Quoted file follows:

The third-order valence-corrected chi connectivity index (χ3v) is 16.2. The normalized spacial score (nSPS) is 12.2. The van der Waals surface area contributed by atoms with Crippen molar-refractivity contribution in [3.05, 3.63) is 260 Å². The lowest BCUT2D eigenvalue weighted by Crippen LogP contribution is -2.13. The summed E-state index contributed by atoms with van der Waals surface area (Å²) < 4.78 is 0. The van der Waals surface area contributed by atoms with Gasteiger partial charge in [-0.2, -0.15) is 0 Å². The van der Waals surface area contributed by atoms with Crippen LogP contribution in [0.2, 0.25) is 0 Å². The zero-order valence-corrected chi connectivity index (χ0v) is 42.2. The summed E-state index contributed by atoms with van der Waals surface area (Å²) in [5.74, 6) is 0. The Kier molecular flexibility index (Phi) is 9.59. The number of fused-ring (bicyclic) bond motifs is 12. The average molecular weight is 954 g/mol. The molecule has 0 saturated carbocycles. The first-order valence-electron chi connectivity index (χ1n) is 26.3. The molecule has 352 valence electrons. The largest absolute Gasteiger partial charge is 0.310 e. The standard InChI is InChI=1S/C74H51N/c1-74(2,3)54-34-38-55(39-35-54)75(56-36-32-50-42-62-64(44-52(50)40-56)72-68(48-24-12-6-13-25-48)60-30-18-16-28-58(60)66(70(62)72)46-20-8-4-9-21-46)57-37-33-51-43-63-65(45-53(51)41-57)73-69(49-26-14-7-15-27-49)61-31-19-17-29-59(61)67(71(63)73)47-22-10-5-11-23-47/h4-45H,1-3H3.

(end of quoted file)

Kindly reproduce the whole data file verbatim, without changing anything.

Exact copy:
The third-order valence-corrected chi connectivity index (χ3v) is 16.2. The normalized spacial score (nSPS) is 12.2. The van der Waals surface area contributed by atoms with Crippen molar-refractivity contribution in [3.05, 3.63) is 260 Å². The lowest BCUT2D eigenvalue weighted by Crippen LogP contribution is -2.13. The summed E-state index contributed by atoms with van der Waals surface area (Å²) < 4.78 is 0. The van der Waals surface area contributed by atoms with Gasteiger partial charge in [-0.2, -0.15) is 0 Å². The van der Waals surface area contributed by atoms with Crippen LogP contribution in [0.2, 0.25) is 0 Å². The zero-order valence-corrected chi connectivity index (χ0v) is 42.2. The summed E-state index contributed by atoms with van der Waals surface area (Å²) in [5.74, 6) is 0. The Kier molecular flexibility index (Phi) is 9.59. The number of fused-ring (bicyclic) bond motifs is 12. The average molecular weight is 954 g/mol. The molecule has 0 saturated carbocycles. The first-order valence-electron chi connectivity index (χ1n) is 26.3. The molecule has 352 valence electrons. The largest absolute Gasteiger partial charge is 0.310 e. The standard InChI is InChI=1S/C74H51N/c1-74(2,3)54-34-38-55(39-35-54)75(56-36-32-50-42-62-64(44-52(50)40-56)72-68(48-24-12-6-13-25-48)60-30-18-16-28-58(60)66(70(62)72)46-20-8-4-9-21-46)57-37-33-51-43-63-65(45-53(51)41-57)73-69(49-26-14-7-15-27-49)61-31-19-17-29-59(61)67(71(63)73)47-22-10-5-11-23-47/h4-45H,1-3H3.